11 January 2017
I do few interviews because of the time required and my difficulty in making things clear orally. The Rolling Stone interview by Jeff Goodell was an exception, a testimony to his abilities.
An important number in the story was not right, but is being corrected. It made me wonder how to make that number simple enough for people (including ourselves) to remember easily.
The number is the amount of carbon that we must somehow suck out of the air, if we want to get back to 350 ppm CO2 in the air by the end of the century, which is a first approximation, a first target, for what must be done to keep climate close to the Holocene range, the relatively stable climate of the past 11,700 years during which civilization developed.
[You may say, well that’s a stiff requirement, so let’s just allow climate to be hotter. But that would mean you are willing to accept a continually receding shoreline, with eventual loss of all coastal cities. When that would happen is debatable – an inherently difficult nonlinear problem – but each new piece of evidence is pushing it sooner than the experts had been estimating. And remember that coastal cities include more than half of the world’s large cities, likely many of the cities you love, with lots of history. Consider the implied humanitarian and economic debacles, with hundreds of millions of refugees.]
Back to the number: we showed in a 2013 paper that we would need to extract 100 GtC to get back to 350 ppm by 2100, if we began reducing emissions in 2013 at the (optimistic) rate of 6%/year. 100 GtC is almost as large as the net historical emissions from deforestation, so it is about as much as we could hope to extract via improved agricultural and forestry practices.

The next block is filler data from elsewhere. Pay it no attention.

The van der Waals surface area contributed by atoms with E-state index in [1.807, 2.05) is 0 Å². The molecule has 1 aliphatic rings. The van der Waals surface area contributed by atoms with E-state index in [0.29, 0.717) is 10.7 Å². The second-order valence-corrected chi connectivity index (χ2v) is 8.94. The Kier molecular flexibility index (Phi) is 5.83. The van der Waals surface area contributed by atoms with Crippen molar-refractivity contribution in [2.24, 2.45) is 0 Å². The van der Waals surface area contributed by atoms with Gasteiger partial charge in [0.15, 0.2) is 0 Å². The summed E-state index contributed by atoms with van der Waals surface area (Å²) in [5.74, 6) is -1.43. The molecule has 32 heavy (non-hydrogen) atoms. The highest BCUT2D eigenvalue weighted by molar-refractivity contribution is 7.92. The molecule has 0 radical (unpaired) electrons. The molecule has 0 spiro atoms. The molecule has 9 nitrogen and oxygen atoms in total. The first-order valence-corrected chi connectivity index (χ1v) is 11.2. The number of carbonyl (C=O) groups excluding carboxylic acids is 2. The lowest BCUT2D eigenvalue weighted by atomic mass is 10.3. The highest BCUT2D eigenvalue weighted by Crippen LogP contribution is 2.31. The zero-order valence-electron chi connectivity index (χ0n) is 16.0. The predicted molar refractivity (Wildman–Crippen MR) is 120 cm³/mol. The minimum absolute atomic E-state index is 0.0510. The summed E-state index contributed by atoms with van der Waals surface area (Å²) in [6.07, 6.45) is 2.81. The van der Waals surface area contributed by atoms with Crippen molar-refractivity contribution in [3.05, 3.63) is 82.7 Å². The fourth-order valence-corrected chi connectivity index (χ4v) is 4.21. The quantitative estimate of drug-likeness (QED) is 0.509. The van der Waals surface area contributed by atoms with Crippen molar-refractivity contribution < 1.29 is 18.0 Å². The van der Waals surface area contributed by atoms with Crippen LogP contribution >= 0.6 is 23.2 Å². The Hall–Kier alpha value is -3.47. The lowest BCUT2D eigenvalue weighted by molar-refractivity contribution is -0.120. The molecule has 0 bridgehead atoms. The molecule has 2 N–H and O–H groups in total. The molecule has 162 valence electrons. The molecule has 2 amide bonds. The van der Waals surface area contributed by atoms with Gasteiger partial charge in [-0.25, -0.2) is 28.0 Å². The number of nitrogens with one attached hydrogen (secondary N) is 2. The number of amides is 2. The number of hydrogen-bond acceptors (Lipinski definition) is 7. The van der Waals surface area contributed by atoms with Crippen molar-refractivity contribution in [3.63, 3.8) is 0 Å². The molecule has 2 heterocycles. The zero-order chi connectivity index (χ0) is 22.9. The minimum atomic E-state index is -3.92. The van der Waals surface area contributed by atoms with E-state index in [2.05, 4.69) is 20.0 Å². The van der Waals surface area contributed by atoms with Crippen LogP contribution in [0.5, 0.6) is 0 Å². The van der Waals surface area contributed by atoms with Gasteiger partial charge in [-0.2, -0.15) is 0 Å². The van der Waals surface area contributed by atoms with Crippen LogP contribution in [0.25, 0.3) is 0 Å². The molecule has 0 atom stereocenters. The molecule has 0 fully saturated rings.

However, emissions did not begin to decline in 2013. Emission growth slowed down from about 3%/year in the preceding two decades to an average 0.6%/year in 2012-2015. Because of the time it takes to move politics and to change energy infrastructure, in our newest paper (now under review) we assume that global emissions will change little in the next four years.
If we further assume the same 6%/year emission reduction rate beginning in 2021 relative to 2020, the extraction from the air required to get to 350 ppm by 2100 is ~150 GtC.
So, the bottom line is that the 8-year period (2013-2020) of continued high emissions changes the required CO2 extraction from 100 GtC to 150 GtC – another easy # to remember.
Is it possible to store 150 GtC in the biosphere and soil? Say, even if we make all plausible efforts to employ biochar where it has other benefits and apply rock dust in conjunction with reforestation and agricultural processes where it has other benefits? We will discuss that in a later message. Here I only want to note that the 8-year delay has made the task much more difficult, increasing the magnitude of carbon extraction from 100 GtC to 150 GtC.